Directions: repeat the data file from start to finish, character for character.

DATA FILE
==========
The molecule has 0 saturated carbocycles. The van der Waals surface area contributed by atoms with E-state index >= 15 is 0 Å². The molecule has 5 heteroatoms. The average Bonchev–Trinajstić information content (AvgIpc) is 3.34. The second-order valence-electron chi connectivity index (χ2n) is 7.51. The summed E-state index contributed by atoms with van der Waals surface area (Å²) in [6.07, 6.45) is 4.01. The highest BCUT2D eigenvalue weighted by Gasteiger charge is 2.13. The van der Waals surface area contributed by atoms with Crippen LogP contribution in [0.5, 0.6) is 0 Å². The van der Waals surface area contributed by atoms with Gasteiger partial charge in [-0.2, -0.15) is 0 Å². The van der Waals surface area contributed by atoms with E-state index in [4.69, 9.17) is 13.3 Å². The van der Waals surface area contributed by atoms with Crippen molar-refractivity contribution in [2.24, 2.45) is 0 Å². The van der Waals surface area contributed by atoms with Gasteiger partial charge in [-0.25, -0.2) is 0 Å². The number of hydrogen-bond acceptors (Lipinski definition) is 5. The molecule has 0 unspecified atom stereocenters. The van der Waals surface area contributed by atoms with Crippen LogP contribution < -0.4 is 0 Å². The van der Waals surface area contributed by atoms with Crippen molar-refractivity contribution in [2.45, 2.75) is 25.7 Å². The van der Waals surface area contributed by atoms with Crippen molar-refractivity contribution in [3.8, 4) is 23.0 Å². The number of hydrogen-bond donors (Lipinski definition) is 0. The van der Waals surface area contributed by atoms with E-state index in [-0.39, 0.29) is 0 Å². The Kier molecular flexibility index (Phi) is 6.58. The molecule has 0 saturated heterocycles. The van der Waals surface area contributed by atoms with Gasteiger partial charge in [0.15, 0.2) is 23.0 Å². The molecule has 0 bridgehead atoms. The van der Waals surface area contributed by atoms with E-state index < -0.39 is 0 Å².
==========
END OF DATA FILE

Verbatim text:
The molecule has 0 saturated carbocycles. The van der Waals surface area contributed by atoms with E-state index >= 15 is 0 Å². The molecule has 5 heteroatoms. The average Bonchev–Trinajstić information content (AvgIpc) is 3.34. The second-order valence-electron chi connectivity index (χ2n) is 7.51. The summed E-state index contributed by atoms with van der Waals surface area (Å²) in [6.07, 6.45) is 4.01. The highest BCUT2D eigenvalue weighted by Gasteiger charge is 2.13. The van der Waals surface area contributed by atoms with Crippen LogP contribution in [0.5, 0.6) is 0 Å². The van der Waals surface area contributed by atoms with Gasteiger partial charge in [-0.2, -0.15) is 0 Å². The van der Waals surface area contributed by atoms with E-state index in [4.69, 9.17) is 13.3 Å². The van der Waals surface area contributed by atoms with Crippen molar-refractivity contribution in [2.24, 2.45) is 0 Å². The van der Waals surface area contributed by atoms with Gasteiger partial charge in [-0.25, -0.2) is 0 Å². The number of hydrogen-bond acceptors (Lipinski definition) is 5. The molecule has 0 unspecified atom stereocenters. The van der Waals surface area contributed by atoms with Crippen LogP contribution < -0.4 is 0 Å². The van der Waals surface area contributed by atoms with Crippen molar-refractivity contribution in [2.45, 2.75) is 25.7 Å². The van der Waals surface area contributed by atoms with Crippen molar-refractivity contribution in [3.8, 4) is 23.0 Å². The number of hydrogen-bond donors (Lipinski definition) is 0. The van der Waals surface area contributed by atoms with E-state index in [-0.39, 0.29) is 0 Å². The Kier molecular flexibility index (Phi) is 6.58. The molecule has 0 saturated heterocycles. The van der Waals surface area contributed by atoms with Gasteiger partial charge in [0.15, 0.2) is 23.0 Å². The molecule has 0 bridgehead atoms. The van der Waals surface area contributed by atoms with E-state index < -0.39 is 0 Å².